Attorney Fathy Daoud commented on the governor’s remarks, saying, "The one that slanders Egypt is the one that pollutes its waters. If the governor wants what is in Egypt’s best interest, he will look into these cages instead of accusing the media of slander when it comes to a crisis whose existence is supported by irrefutable documents and letters written by the secretary of the governorate."

Fathy said he would file a complaint with the Attorney General highlighting the governor and town council chairman’s failure to remove the cages.

Al-Masry Al-Youm obtained a copy of a letter sent by Hafez Mahmoud, the secretary of the governorate of Kafr el-Sheikh, to the director of security of the governorate, dated 10 January, 2010. In the letter, Mahmoud stressed the harmful effects of the cages, adding, "The local administrative unit of Motobas notified all concerned parties, including the waterway police, requesting that the necessary measures be taken to remove these cages from the Nile waterway. However, the cages are still present. We kindly request that you do what is necessary to preserve the purity of the water and the health of the public."

A month after the delivery of these letters, nothing has changed. Sameh el-Sisi, president of the local people’s council of the city of Motobas, corroborates this assessment. "The safety of the waters is a matter of life or death, and our job as a people’s council is to determine if the government is doing its job. It is our assessment that the problem worsens every day," el-Sisi said.

"We received a letter from the health department requesting that we intervene to save the citizens from the poor water quality as they often fall prey to kidney failure due to the pollution in the water. With this in mind, we requested that the chairman of the city Ibrahim Ayad take action. However, he refused to acknowledge the existence of any problem with the water. We began to investigate the matter by going down to the water treatment station. They have confirmed in official reports that the water contains a high concentration of ammonia, forcing them to use extra chemicals to purify the water. Among the documents we received was a letter from the health department listing the names of 47 cage owners, some of whom had influence with previous police chiefs," el-Sisi added.

Several official letters corroborate the levels of water contamination. One official letter read, "480 samples have been taken from the drinking water during the period stretching from the beginning of November to the end of January 2010, and of those, 128 samples showed the presence of an unacceptable level of ammonia in the water."

In another letter sent from the health office of Motobas, the director of the health department thanks President Mubarak  for choosing to construct the most modern water treatment plant in the Middle East in the city of Motobas.

The letter continues, "In order to preserve the health of the inhabitants of Motobasand the surrounding suburbs and as a result of water samples taken recently that show a high concentration of ammonia at the intake of the treatment plant, and in order to preserve public safety, we have determined that the reason for this increase in ammonia levels is the presence of large, prominent fish cages in front of the intake. We conducted investigations that allowed us to determine the reasons behind the existence of the cages and their number. We also witnessed a large boat in the possession of the waterway police alongside these cages."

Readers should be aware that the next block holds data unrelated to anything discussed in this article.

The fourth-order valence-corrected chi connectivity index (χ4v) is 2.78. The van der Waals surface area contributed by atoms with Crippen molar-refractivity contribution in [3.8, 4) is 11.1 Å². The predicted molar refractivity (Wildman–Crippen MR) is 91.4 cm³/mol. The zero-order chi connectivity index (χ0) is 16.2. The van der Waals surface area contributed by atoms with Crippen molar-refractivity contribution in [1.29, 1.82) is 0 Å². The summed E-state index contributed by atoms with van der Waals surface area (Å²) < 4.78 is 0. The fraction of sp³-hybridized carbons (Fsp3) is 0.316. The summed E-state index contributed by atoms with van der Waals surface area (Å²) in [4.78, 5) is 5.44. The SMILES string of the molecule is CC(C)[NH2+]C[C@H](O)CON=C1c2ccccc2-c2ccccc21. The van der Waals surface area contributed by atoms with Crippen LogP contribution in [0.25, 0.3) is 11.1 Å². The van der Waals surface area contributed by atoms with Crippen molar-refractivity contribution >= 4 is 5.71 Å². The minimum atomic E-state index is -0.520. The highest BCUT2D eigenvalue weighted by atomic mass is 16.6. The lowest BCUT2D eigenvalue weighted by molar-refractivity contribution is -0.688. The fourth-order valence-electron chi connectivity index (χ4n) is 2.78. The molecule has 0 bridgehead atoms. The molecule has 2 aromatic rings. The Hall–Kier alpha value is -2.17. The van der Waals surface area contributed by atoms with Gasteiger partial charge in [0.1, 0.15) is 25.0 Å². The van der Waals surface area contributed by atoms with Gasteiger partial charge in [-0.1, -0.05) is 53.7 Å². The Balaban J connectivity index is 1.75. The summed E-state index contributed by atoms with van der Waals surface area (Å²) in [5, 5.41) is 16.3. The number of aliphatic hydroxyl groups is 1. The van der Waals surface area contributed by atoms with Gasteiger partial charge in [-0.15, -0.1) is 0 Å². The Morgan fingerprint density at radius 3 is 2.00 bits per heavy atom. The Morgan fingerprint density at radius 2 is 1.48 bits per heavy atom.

Fathy Osman, president of the General Authority for the Development of Fisheries added further insight into the dangers of the fish cages in Motobas. "Most of the cages are unlicensed, and their danger lies in the wrong way in which their owners feed their. The owners imagine that fish eat meat, and they give them huge quantities of animal and at times human waste. Unfortunately there is no supervision of these cages," Osman says.

"There are technical and scientific prescriptions for this kind of fish farming, and I am against launching a general campaign against the cages because they can be an excellent system for farming fish if managed scientifically, which dictates the categories of farming and type of feed and water that can be used," he added.

Farming fish near treatment plants in the Nile is dangerous as fish produce large quantities of ammonia which can lead to dangerous health complications if such contaminants find their way into the drinking water. Osman requested that the cages be dismantled immediately, but stressed that such measures are under the jurisdiction of the waterway police, who have received official orders from the General Authority for the Development of Fisheries to remove the cages.

To elucidate the dangerous effects of ammonia, Al-Masry Al-Youm obtained a letter from the general hospital of Motobas examining the number of cases of kidney failure that took place from the beginning of January until 20 February. There were 68 cases of kidney failure, the youngest of which was Mohamed el-Sayid Abukabsha, 11. We met him after a dialysis session at the central hospital, which he must go to every two days to receive treatment. He rests on a chair after his legs can no longer bear the weight of his emaciated body. We are unable to speak to Mohamed; however, his father begs that we help save the rest of the members of his family.

As Mohamed’s disease progresses, as pleading letters are sent by local administration officials, and as the governor of Kafr el-Sheikh continues to deny the existence of any problem whatsoever, the fish cages in Motobas remain a source of terror for the locality’s inhabitants that only recently celebrated the construction of the most modern water treatment plant in all of Egypt. Will the fish cages be removed from the stretch of the Nile that passes by Motobas?  The answer belongs to those responsible for the river and the protection of its waters.

Translated from the Arabic Edition.

Related Articles

Back to top button